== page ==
I would like it to be known that I am not trying to make a declaration of a present state of sedevacantism. I am only presenting what the Church has taught on this matter and why St. Robert Bellarmine, Francisco Suarez*, et al., guided by the sanction of Holy Mother Church, found it necessary to instruct the faithful on this matter for the safety of the whole flock.

For, as Paul IV taught so protectively, "We have been concerned also lest it may befall Us to see the abomination of desolation, which was spoken of by the prophet Daniel, in the holy place. In view of this, Our desire has been to fulfil our Pastoral duty, insofar as, with the help of God, We are able, so as to arrest the foxes who are occupying themselves in the destruction of the vineyard of the Lord and to keep the wolves from the sheepfolds, lest We seem to be dumb watchdogs that cannot bark and lest We perish with the wicked husbandman and be compared with the hireling" (Cum Ex Apostolatus Officio, Paul IV, no.1).

So what we find here is that the Church, Herself, has acknowledged the possibility that the pope, himself, could become a heretic; and the Church, Herself, has acknowledged, through those She has appointed to speak on Her behalf, that when 'we see that someone is a heretic by his external works, we judge him to be a heretic pure and simple, and condemn him as a heretic.'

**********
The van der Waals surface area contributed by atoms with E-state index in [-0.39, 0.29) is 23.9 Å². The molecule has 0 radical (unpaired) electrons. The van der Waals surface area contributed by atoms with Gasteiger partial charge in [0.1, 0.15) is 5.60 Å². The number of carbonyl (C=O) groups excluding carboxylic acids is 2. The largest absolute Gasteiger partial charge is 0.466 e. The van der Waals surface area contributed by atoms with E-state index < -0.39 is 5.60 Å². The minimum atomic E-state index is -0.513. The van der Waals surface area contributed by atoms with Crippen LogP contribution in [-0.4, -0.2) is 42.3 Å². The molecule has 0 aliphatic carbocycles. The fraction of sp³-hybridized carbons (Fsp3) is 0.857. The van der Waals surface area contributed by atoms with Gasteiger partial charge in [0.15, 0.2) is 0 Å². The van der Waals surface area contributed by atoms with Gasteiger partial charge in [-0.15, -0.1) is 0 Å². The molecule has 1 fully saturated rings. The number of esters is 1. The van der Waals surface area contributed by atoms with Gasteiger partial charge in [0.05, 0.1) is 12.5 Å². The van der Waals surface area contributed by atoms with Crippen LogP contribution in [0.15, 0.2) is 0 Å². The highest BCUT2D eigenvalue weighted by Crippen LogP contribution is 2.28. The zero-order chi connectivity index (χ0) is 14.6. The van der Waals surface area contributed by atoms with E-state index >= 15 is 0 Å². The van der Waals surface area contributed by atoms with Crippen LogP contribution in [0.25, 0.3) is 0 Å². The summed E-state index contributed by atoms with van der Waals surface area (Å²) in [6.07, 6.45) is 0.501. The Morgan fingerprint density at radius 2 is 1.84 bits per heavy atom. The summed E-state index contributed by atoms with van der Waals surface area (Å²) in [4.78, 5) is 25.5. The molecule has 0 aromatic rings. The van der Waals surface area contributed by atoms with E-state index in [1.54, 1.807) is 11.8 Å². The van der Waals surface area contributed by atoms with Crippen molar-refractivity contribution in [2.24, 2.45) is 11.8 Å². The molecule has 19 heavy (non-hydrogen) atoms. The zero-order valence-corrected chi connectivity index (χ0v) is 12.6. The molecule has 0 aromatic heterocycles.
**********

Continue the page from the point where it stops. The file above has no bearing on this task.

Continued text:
* Francisco Suarez, recognized by the Church as one of the greatest scholastic theologians after St. Thomas Aquinas, taught that if a pope were to attempt to change all of the rites of all of the sacraments, he would ipso facto become a schismatic. His teachings received the approbation of the Church and were taught to seminarians all across the world. This at least confirms that Holy Mother Church has recognized this as a valid theological opinion (NOTE: not an article of faith) that is in accordance with the Roman Catholic Faith and against which there is no censure.

EDITED
Thanks, but let's say on topic.  I think I might create a thread of the theology of sedevacantism if permission is granted, and we can continue the discussion there.